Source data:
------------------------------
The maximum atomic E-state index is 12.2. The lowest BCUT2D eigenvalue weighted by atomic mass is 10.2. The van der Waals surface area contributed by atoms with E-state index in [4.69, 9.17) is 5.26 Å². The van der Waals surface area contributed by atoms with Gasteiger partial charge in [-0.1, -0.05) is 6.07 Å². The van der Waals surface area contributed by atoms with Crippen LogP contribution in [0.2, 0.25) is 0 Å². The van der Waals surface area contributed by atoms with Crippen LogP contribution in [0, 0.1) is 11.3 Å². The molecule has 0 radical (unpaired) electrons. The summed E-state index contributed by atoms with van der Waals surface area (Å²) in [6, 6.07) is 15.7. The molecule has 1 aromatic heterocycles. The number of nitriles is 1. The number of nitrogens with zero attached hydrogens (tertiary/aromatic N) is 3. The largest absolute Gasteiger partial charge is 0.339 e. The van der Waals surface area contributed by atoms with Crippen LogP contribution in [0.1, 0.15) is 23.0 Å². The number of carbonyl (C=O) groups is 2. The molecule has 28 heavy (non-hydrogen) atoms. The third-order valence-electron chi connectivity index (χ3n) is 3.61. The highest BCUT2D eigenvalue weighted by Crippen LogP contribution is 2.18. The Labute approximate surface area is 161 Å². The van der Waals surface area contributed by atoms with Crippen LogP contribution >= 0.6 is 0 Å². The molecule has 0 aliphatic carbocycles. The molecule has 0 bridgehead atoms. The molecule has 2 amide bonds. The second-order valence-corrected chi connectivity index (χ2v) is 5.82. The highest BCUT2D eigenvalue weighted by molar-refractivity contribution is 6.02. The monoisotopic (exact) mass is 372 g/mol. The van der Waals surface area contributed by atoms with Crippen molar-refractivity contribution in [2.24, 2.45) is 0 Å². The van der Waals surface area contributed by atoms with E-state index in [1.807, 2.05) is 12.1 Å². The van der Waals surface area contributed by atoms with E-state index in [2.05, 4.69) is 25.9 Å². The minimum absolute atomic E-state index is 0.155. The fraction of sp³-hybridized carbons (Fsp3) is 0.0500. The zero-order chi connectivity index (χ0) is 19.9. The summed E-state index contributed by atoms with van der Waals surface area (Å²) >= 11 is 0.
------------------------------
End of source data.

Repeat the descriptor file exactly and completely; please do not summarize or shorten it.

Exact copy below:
The maximum atomic E-state index is 12.2. The lowest BCUT2D eigenvalue weighted by atomic mass is 10.2. The van der Waals surface area contributed by atoms with E-state index in [4.69, 9.17) is 5.26 Å². The van der Waals surface area contributed by atoms with Gasteiger partial charge in [-0.1, -0.05) is 6.07 Å². The van der Waals surface area contributed by atoms with Crippen LogP contribution in [0.2, 0.25) is 0 Å². The van der Waals surface area contributed by atoms with Crippen LogP contribution in [0, 0.1) is 11.3 Å². The molecule has 0 radical (unpaired) electrons. The summed E-state index contributed by atoms with van der Waals surface area (Å²) in [6, 6.07) is 15.7. The molecule has 1 aromatic heterocycles. The number of nitriles is 1. The number of nitrogens with zero attached hydrogens (tertiary/aromatic N) is 3. The largest absolute Gasteiger partial charge is 0.339 e. The van der Waals surface area contributed by atoms with Crippen LogP contribution in [0.1, 0.15) is 23.0 Å². The number of carbonyl (C=O) groups is 2. The molecule has 28 heavy (non-hydrogen) atoms. The third-order valence-electron chi connectivity index (χ3n) is 3.61. The highest BCUT2D eigenvalue weighted by Crippen LogP contribution is 2.18. The Labute approximate surface area is 161 Å². The van der Waals surface area contributed by atoms with Crippen LogP contribution >= 0.6 is 0 Å². The molecule has 0 aliphatic carbocycles. The molecule has 0 bridgehead atoms. The molecule has 2 amide bonds. The second-order valence-corrected chi connectivity index (χ2v) is 5.82. The highest BCUT2D eigenvalue weighted by molar-refractivity contribution is 6.02. The monoisotopic (exact) mass is 372 g/mol. The van der Waals surface area contributed by atoms with Crippen molar-refractivity contribution in [2.24, 2.45) is 0 Å². The van der Waals surface area contributed by atoms with E-state index in [1.807, 2.05) is 12.1 Å². The van der Waals surface area contributed by atoms with E-state index in [2.05, 4.69) is 25.9 Å². The minimum absolute atomic E-state index is 0.155. The fraction of sp³-hybridized carbons (Fsp3) is 0.0500. The zero-order chi connectivity index (χ0) is 19.9. The summed E-state index contributed by atoms with van der Waals surface area (Å²) >= 11 is 0.